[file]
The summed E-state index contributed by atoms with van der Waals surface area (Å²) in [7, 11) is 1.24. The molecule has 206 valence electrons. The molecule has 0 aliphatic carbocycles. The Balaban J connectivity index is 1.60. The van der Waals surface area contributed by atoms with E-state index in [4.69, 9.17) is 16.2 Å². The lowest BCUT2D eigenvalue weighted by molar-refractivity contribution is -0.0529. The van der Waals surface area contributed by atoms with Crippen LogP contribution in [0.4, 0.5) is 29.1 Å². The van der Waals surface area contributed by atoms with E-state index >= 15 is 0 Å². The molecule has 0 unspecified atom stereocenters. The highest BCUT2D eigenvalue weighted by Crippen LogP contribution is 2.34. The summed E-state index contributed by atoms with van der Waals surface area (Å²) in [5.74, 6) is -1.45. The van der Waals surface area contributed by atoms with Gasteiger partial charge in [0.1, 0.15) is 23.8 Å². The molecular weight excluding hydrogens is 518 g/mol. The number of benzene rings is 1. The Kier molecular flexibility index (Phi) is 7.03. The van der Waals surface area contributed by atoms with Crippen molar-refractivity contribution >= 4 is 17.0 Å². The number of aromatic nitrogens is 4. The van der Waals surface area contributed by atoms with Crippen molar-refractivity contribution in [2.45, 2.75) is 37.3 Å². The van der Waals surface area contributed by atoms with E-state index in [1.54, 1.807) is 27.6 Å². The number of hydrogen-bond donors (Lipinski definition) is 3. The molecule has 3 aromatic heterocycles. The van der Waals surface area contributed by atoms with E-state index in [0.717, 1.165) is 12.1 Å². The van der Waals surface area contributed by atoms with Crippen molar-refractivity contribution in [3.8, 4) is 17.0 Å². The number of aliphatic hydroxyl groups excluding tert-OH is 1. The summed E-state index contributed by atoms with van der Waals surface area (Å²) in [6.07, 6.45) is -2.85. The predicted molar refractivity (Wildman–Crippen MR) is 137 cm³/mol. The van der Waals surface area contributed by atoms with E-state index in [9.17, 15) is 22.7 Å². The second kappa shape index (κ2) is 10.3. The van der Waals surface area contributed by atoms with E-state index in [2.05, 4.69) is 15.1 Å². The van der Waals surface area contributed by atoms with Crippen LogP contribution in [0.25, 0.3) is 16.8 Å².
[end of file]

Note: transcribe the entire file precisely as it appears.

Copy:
The summed E-state index contributed by atoms with van der Waals surface area (Å²) in [7, 11) is 1.24. The molecule has 206 valence electrons. The molecule has 0 aliphatic carbocycles. The Balaban J connectivity index is 1.60. The van der Waals surface area contributed by atoms with E-state index in [4.69, 9.17) is 16.2 Å². The lowest BCUT2D eigenvalue weighted by molar-refractivity contribution is -0.0529. The van der Waals surface area contributed by atoms with Crippen LogP contribution in [0.4, 0.5) is 29.1 Å². The van der Waals surface area contributed by atoms with E-state index >= 15 is 0 Å². The molecule has 0 unspecified atom stereocenters. The highest BCUT2D eigenvalue weighted by Crippen LogP contribution is 2.34. The summed E-state index contributed by atoms with van der Waals surface area (Å²) in [5.74, 6) is -1.45. The van der Waals surface area contributed by atoms with Gasteiger partial charge in [0.1, 0.15) is 23.8 Å². The molecular weight excluding hydrogens is 518 g/mol. The number of benzene rings is 1. The Kier molecular flexibility index (Phi) is 7.03. The van der Waals surface area contributed by atoms with Crippen molar-refractivity contribution >= 4 is 17.0 Å². The number of aromatic nitrogens is 4. The van der Waals surface area contributed by atoms with Crippen molar-refractivity contribution in [2.45, 2.75) is 37.3 Å². The van der Waals surface area contributed by atoms with E-state index in [1.54, 1.807) is 27.6 Å². The number of hydrogen-bond donors (Lipinski definition) is 3. The molecule has 3 aromatic heterocycles. The van der Waals surface area contributed by atoms with E-state index in [0.717, 1.165) is 12.1 Å². The van der Waals surface area contributed by atoms with Crippen molar-refractivity contribution in [3.8, 4) is 17.0 Å². The number of aliphatic hydroxyl groups excluding tert-OH is 1. The summed E-state index contributed by atoms with van der Waals surface area (Å²) in [6.07, 6.45) is -2.85. The predicted molar refractivity (Wildman–Crippen MR) is 137 cm³/mol. The van der Waals surface area contributed by atoms with E-state index in [9.17, 15) is 22.7 Å². The second kappa shape index (κ2) is 10.3. The van der Waals surface area contributed by atoms with E-state index in [2.05, 4.69) is 15.1 Å². The van der Waals surface area contributed by atoms with Crippen LogP contribution in [0.25, 0.3) is 16.8 Å².